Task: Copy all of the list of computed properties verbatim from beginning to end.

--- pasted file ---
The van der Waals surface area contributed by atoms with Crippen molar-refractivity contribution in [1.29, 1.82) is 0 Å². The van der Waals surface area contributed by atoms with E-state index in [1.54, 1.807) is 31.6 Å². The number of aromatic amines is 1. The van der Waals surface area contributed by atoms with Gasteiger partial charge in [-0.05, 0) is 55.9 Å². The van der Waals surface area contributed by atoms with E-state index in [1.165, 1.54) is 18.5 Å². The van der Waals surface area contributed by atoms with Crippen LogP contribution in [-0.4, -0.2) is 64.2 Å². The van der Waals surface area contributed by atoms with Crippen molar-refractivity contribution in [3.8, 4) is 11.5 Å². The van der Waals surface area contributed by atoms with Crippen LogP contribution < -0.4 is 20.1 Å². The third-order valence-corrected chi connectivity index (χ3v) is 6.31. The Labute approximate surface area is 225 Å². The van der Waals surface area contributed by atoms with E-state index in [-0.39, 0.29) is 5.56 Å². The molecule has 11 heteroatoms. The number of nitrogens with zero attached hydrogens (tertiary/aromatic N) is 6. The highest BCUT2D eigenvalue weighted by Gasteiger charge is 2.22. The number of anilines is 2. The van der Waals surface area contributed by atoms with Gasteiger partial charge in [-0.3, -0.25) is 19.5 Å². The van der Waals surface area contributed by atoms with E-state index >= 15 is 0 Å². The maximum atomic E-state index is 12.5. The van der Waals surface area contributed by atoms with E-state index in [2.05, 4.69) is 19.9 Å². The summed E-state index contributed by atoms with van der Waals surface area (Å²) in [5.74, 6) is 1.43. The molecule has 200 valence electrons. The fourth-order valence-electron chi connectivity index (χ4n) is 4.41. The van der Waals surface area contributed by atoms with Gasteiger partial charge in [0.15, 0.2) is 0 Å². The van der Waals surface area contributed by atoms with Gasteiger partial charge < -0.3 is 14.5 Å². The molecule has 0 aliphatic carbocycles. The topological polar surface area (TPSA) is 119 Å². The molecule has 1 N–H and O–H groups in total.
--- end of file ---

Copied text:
The van der Waals surface area contributed by atoms with Crippen molar-refractivity contribution in [1.29, 1.82) is 0 Å². The van der Waals surface area contributed by atoms with E-state index in [1.54, 1.807) is 31.6 Å². The number of aromatic amines is 1. The van der Waals surface area contributed by atoms with Gasteiger partial charge in [-0.05, 0) is 55.9 Å². The van der Waals surface area contributed by atoms with E-state index in [1.165, 1.54) is 18.5 Å². The van der Waals surface area contributed by atoms with Crippen LogP contribution in [-0.4, -0.2) is 64.2 Å². The van der Waals surface area contributed by atoms with Crippen molar-refractivity contribution in [3.8, 4) is 11.5 Å². The van der Waals surface area contributed by atoms with Crippen LogP contribution < -0.4 is 20.1 Å². The third-order valence-corrected chi connectivity index (χ3v) is 6.31. The Labute approximate surface area is 225 Å². The van der Waals surface area contributed by atoms with E-state index in [-0.39, 0.29) is 5.56 Å². The molecule has 11 heteroatoms. The number of nitrogens with zero attached hydrogens (tertiary/aromatic N) is 6. The highest BCUT2D eigenvalue weighted by Gasteiger charge is 2.22. The number of anilines is 2. The van der Waals surface area contributed by atoms with Gasteiger partial charge in [-0.3, -0.25) is 19.5 Å². The van der Waals surface area contributed by atoms with E-state index >= 15 is 0 Å². The maximum atomic E-state index is 12.5. The van der Waals surface area contributed by atoms with E-state index in [2.05, 4.69) is 19.9 Å². The summed E-state index contributed by atoms with van der Waals surface area (Å²) in [5.74, 6) is 1.43. The molecule has 200 valence electrons. The fourth-order valence-electron chi connectivity index (χ4n) is 4.41. The van der Waals surface area contributed by atoms with Gasteiger partial charge in [0.15, 0.2) is 0 Å². The van der Waals surface area contributed by atoms with Gasteiger partial charge < -0.3 is 14.5 Å². The molecule has 0 aliphatic carbocycles. The topological polar surface area (TPSA) is 119 Å². The molecule has 1 N–H and O–H groups in total.